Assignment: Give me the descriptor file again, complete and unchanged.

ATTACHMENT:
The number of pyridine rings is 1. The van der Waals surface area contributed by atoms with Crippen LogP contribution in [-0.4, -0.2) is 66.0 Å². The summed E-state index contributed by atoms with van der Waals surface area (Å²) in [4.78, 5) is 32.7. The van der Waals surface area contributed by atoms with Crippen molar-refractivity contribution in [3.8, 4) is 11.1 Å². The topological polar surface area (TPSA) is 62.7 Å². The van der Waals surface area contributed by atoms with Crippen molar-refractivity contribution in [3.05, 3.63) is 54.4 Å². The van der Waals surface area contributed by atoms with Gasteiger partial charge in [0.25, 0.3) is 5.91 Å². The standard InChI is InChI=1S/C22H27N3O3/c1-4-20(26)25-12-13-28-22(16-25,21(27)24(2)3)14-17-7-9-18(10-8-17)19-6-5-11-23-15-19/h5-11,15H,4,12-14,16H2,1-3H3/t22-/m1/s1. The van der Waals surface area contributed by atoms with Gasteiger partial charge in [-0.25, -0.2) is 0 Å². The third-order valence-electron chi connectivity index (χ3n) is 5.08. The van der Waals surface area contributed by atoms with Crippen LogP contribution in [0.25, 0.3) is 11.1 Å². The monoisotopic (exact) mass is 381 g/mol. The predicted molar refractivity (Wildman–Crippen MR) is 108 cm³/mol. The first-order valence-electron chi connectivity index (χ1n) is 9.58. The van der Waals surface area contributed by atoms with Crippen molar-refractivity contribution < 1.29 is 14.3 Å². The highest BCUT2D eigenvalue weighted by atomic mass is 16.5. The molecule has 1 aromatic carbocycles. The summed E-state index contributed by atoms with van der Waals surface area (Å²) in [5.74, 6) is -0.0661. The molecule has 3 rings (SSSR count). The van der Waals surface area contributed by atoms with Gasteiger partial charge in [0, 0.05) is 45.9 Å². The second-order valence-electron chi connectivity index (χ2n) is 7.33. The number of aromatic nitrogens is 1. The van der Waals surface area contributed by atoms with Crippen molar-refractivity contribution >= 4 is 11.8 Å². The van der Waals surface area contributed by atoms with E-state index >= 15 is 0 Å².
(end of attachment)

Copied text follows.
The number of pyridine rings is 1. The van der Waals surface area contributed by atoms with Crippen LogP contribution in [-0.4, -0.2) is 66.0 Å². The summed E-state index contributed by atoms with van der Waals surface area (Å²) in [4.78, 5) is 32.7. The van der Waals surface area contributed by atoms with Crippen molar-refractivity contribution in [3.8, 4) is 11.1 Å². The topological polar surface area (TPSA) is 62.7 Å². The van der Waals surface area contributed by atoms with Crippen molar-refractivity contribution in [3.05, 3.63) is 54.4 Å². The van der Waals surface area contributed by atoms with Gasteiger partial charge in [0.25, 0.3) is 5.91 Å². The standard InChI is InChI=1S/C22H27N3O3/c1-4-20(26)25-12-13-28-22(16-25,21(27)24(2)3)14-17-7-9-18(10-8-17)19-6-5-11-23-15-19/h5-11,15H,4,12-14,16H2,1-3H3/t22-/m1/s1. The van der Waals surface area contributed by atoms with Gasteiger partial charge in [-0.25, -0.2) is 0 Å². The third-order valence-electron chi connectivity index (χ3n) is 5.08. The van der Waals surface area contributed by atoms with Crippen LogP contribution in [0.25, 0.3) is 11.1 Å². The monoisotopic (exact) mass is 381 g/mol. The predicted molar refractivity (Wildman–Crippen MR) is 108 cm³/mol. The first-order valence-electron chi connectivity index (χ1n) is 9.58. The van der Waals surface area contributed by atoms with Crippen molar-refractivity contribution < 1.29 is 14.3 Å². The highest BCUT2D eigenvalue weighted by atomic mass is 16.5. The molecule has 1 aromatic carbocycles. The summed E-state index contributed by atoms with van der Waals surface area (Å²) in [5.74, 6) is -0.0661. The molecule has 3 rings (SSSR count). The van der Waals surface area contributed by atoms with Gasteiger partial charge in [0, 0.05) is 45.9 Å². The second-order valence-electron chi connectivity index (χ2n) is 7.33. The number of aromatic nitrogens is 1. The van der Waals surface area contributed by atoms with Crippen molar-refractivity contribution >= 4 is 11.8 Å². The van der Waals surface area contributed by atoms with E-state index >= 15 is 0 Å².